By Sandy K. Johnson

The Trump administration’s official notice to withdraw from the Paris climate accords was expected, and three energy experts were sanguine about how that decision could play out over the 2020 election year.

“I don’t think this changes anything about the trajectory we were on,” said Ryan Fitzpatrick, director of clean energy at Third Way. He noted the U.S. was already moving from coal to natural gas, “and that shift is going to continue because of economics.”

Blake Sobczak, deputy editor of Energywire, pointed out that for business, “one year is a flash in the pan.” There are larger economic forces at play in the shift away from fossil fuels, he said.

Jennifer Layke, director of global energy at the World Resources Institute, said the decision is at odds with the public, as three-quarters of Americans support the accords. “It puts our technology, our companies, our policies out of step with the rest of the world,” she said.

Their comments came in a webinar focused on clean energy and politics, and the one-year Paris accords notice frames the issue for the election year.

Trade wars are another element. The solar industry has been hugely impacted by the trade war with China, for example, and steel tariffs impact the cost of metal in a wind turbine.

The speakers encouraged journalists to take the issue from macro to micro. “Connect the dots for people” and show them tangible results with clean energy, Fitzpatrick said. Sobczak said it is helpful to portray energy issues in terms of “why does it matter to me?” – your utility bill, for example.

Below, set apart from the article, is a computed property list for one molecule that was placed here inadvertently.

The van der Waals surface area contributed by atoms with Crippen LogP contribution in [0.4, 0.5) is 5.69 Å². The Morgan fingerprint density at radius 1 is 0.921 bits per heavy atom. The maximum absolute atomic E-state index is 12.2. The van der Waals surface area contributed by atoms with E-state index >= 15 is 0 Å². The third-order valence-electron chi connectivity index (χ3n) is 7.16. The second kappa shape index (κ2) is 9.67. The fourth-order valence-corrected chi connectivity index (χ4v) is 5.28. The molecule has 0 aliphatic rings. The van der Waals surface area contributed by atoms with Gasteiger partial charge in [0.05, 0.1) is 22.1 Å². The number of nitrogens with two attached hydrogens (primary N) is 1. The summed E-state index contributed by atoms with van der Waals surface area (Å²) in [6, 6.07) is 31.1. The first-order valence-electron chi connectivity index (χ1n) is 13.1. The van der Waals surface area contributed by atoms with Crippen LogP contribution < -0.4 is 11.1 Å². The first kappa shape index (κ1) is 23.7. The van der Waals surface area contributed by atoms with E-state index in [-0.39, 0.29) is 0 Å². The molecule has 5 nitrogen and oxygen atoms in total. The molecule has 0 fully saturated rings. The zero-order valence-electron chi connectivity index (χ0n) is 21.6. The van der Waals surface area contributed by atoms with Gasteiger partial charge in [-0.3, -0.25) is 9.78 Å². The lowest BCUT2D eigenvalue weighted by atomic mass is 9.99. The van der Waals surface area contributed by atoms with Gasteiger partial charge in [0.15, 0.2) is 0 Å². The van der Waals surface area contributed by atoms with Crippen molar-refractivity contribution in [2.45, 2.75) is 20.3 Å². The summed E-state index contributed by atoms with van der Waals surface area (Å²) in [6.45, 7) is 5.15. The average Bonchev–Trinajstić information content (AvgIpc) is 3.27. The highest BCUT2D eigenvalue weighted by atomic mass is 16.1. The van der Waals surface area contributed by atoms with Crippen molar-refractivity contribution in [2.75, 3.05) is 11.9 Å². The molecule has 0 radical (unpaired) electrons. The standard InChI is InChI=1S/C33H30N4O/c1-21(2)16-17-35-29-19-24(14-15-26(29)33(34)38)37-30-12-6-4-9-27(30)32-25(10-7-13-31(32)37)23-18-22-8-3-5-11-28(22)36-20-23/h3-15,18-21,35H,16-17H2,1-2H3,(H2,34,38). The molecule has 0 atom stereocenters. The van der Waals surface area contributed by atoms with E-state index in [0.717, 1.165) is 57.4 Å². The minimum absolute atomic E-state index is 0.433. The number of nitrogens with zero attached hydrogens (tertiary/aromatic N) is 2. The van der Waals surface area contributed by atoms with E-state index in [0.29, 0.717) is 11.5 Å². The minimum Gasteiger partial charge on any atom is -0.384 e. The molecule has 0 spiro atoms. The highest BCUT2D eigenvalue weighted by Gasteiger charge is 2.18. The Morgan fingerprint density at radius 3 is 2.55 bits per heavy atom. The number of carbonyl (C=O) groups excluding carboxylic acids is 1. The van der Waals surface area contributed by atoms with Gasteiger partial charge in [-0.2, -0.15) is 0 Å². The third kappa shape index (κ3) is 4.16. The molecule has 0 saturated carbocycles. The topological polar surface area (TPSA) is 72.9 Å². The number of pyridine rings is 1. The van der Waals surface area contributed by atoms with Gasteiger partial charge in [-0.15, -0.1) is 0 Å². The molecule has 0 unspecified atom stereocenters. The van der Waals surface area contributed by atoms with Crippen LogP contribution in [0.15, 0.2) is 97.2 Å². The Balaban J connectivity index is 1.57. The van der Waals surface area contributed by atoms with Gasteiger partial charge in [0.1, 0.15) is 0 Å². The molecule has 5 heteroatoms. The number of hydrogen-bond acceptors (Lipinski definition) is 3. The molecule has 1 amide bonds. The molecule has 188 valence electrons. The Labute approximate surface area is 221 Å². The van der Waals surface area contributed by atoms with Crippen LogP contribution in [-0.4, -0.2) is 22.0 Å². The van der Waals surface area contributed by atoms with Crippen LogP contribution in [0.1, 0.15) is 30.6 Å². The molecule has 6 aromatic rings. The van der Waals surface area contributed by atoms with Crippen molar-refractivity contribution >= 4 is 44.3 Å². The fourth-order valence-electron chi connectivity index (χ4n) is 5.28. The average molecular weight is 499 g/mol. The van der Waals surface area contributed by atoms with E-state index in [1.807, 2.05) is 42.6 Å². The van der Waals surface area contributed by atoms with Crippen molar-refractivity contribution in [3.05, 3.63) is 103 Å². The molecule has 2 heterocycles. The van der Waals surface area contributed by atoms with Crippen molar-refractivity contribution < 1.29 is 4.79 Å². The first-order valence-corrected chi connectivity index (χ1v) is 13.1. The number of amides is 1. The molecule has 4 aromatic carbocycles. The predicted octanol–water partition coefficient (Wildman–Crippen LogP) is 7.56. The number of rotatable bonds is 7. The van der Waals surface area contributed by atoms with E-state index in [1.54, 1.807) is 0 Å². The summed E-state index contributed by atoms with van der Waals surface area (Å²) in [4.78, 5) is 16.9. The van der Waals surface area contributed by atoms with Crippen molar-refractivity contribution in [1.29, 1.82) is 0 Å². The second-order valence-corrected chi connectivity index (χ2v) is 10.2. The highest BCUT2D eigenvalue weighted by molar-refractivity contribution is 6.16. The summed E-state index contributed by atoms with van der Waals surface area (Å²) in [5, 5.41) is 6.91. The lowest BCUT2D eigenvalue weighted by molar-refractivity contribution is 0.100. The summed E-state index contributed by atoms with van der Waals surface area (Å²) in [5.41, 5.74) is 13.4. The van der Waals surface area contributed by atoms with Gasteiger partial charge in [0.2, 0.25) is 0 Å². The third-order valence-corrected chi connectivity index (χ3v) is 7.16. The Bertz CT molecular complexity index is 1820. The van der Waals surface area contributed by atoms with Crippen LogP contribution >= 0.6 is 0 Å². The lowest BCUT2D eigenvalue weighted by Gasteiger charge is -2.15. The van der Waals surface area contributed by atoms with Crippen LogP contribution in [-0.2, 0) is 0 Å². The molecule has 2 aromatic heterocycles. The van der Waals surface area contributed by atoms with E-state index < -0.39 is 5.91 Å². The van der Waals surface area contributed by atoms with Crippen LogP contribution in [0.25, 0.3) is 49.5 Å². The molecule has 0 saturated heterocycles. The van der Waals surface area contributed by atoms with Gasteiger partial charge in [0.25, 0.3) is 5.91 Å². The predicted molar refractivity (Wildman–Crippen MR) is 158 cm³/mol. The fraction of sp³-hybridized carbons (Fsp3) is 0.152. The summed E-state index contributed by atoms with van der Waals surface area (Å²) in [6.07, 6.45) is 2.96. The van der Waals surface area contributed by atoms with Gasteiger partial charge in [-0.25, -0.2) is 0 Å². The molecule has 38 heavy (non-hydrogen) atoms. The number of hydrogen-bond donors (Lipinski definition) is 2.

Jobs are another facet. Layke said utilities face massive retirements in coming years as the current workforce ages out; beyond that, there is a need for new workers in energy IT, technology, modeling and forecasting. She said energy efficiency is the biggest driver of jobs in the sector, from the weatherization of homes to the upgrading of office buildings and plants to save money.

Sobczak offered some advice for reporters covering tech startups in energy. “There’s a lot of snake oil in this space,” he said, with companies claiming the next new breakthrough. He suggested reporters ask these questions: Does it have federal support? What do academic experts think about it? Does it have private investment?